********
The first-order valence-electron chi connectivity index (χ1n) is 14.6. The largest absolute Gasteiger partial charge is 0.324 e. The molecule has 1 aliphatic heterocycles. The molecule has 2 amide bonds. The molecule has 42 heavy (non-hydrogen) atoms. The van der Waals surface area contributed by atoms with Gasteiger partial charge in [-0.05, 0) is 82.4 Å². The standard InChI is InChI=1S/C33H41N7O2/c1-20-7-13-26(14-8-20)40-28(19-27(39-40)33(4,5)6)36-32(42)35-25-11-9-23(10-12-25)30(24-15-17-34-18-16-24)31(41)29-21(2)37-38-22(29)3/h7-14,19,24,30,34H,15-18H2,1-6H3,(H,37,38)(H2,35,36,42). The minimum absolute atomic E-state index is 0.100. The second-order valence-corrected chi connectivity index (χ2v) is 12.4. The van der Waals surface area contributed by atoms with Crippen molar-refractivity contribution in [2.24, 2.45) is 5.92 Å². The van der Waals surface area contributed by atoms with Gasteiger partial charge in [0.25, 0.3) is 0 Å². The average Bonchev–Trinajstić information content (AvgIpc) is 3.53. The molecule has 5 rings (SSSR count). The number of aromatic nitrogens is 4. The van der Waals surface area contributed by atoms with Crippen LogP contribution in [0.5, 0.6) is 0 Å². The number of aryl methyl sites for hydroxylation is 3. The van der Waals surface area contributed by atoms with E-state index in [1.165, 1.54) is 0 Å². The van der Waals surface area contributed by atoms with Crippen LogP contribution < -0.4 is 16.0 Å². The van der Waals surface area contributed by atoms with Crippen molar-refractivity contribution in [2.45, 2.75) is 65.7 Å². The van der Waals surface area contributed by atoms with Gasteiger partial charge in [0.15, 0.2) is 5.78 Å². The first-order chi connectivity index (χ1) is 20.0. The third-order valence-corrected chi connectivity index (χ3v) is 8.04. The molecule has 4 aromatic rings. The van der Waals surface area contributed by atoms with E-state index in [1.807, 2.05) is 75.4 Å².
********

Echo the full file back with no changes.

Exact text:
The first-order valence-electron chi connectivity index (χ1n) is 14.6. The largest absolute Gasteiger partial charge is 0.324 e. The molecule has 1 aliphatic heterocycles. The molecule has 2 amide bonds. The molecule has 42 heavy (non-hydrogen) atoms. The van der Waals surface area contributed by atoms with Gasteiger partial charge in [-0.05, 0) is 82.4 Å². The standard InChI is InChI=1S/C33H41N7O2/c1-20-7-13-26(14-8-20)40-28(19-27(39-40)33(4,5)6)36-32(42)35-25-11-9-23(10-12-25)30(24-15-17-34-18-16-24)31(41)29-21(2)37-38-22(29)3/h7-14,19,24,30,34H,15-18H2,1-6H3,(H,37,38)(H2,35,36,42). The minimum absolute atomic E-state index is 0.100. The second-order valence-corrected chi connectivity index (χ2v) is 12.4. The van der Waals surface area contributed by atoms with Crippen molar-refractivity contribution in [2.24, 2.45) is 5.92 Å². The van der Waals surface area contributed by atoms with Gasteiger partial charge in [0.25, 0.3) is 0 Å². The average Bonchev–Trinajstić information content (AvgIpc) is 3.53. The molecule has 5 rings (SSSR count). The number of aromatic nitrogens is 4. The van der Waals surface area contributed by atoms with Crippen LogP contribution in [0.5, 0.6) is 0 Å². The number of aryl methyl sites for hydroxylation is 3. The van der Waals surface area contributed by atoms with E-state index in [1.165, 1.54) is 0 Å². The van der Waals surface area contributed by atoms with Crippen LogP contribution < -0.4 is 16.0 Å². The van der Waals surface area contributed by atoms with Crippen molar-refractivity contribution in [2.45, 2.75) is 65.7 Å². The van der Waals surface area contributed by atoms with Gasteiger partial charge in [0.15, 0.2) is 5.78 Å². The first-order chi connectivity index (χ1) is 20.0. The third-order valence-corrected chi connectivity index (χ3v) is 8.04. The molecule has 4 aromatic rings. The van der Waals surface area contributed by atoms with E-state index in [1.807, 2.05) is 75.4 Å².